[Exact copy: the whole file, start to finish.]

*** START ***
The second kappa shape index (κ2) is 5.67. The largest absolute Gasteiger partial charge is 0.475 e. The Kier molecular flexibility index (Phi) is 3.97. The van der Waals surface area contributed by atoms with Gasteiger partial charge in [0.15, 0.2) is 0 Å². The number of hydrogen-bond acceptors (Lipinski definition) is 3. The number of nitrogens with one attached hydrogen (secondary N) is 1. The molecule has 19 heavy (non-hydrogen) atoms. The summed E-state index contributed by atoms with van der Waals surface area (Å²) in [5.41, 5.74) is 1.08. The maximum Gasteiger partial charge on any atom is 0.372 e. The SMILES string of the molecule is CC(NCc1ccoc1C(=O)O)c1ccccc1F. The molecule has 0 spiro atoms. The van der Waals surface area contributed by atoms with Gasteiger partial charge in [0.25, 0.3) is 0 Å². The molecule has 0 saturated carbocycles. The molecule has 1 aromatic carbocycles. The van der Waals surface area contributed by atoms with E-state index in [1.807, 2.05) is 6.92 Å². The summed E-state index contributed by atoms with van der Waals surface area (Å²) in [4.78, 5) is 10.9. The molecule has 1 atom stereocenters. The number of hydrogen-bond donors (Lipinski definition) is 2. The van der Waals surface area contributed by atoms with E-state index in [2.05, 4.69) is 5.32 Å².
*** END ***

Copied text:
The second kappa shape index (κ2) is 5.67. The largest absolute Gasteiger partial charge is 0.475 e. The Kier molecular flexibility index (Phi) is 3.97. The van der Waals surface area contributed by atoms with Gasteiger partial charge in [0.15, 0.2) is 0 Å². The number of hydrogen-bond acceptors (Lipinski definition) is 3. The number of nitrogens with one attached hydrogen (secondary N) is 1. The molecule has 19 heavy (non-hydrogen) atoms. The summed E-state index contributed by atoms with van der Waals surface area (Å²) in [5.41, 5.74) is 1.08. The maximum Gasteiger partial charge on any atom is 0.372 e. The SMILES string of the molecule is CC(NCc1ccoc1C(=O)O)c1ccccc1F. The molecule has 0 spiro atoms. The van der Waals surface area contributed by atoms with Gasteiger partial charge in [0.25, 0.3) is 0 Å². The molecule has 0 saturated carbocycles. The molecule has 1 aromatic carbocycles. The van der Waals surface area contributed by atoms with E-state index in [1.807, 2.05) is 6.92 Å². The summed E-state index contributed by atoms with van der Waals surface area (Å²) in [4.78, 5) is 10.9. The molecule has 1 atom stereocenters. The number of hydrogen-bond donors (Lipinski definition) is 2. The van der Waals surface area contributed by atoms with E-state index in [2.05, 4.69) is 5.32 Å².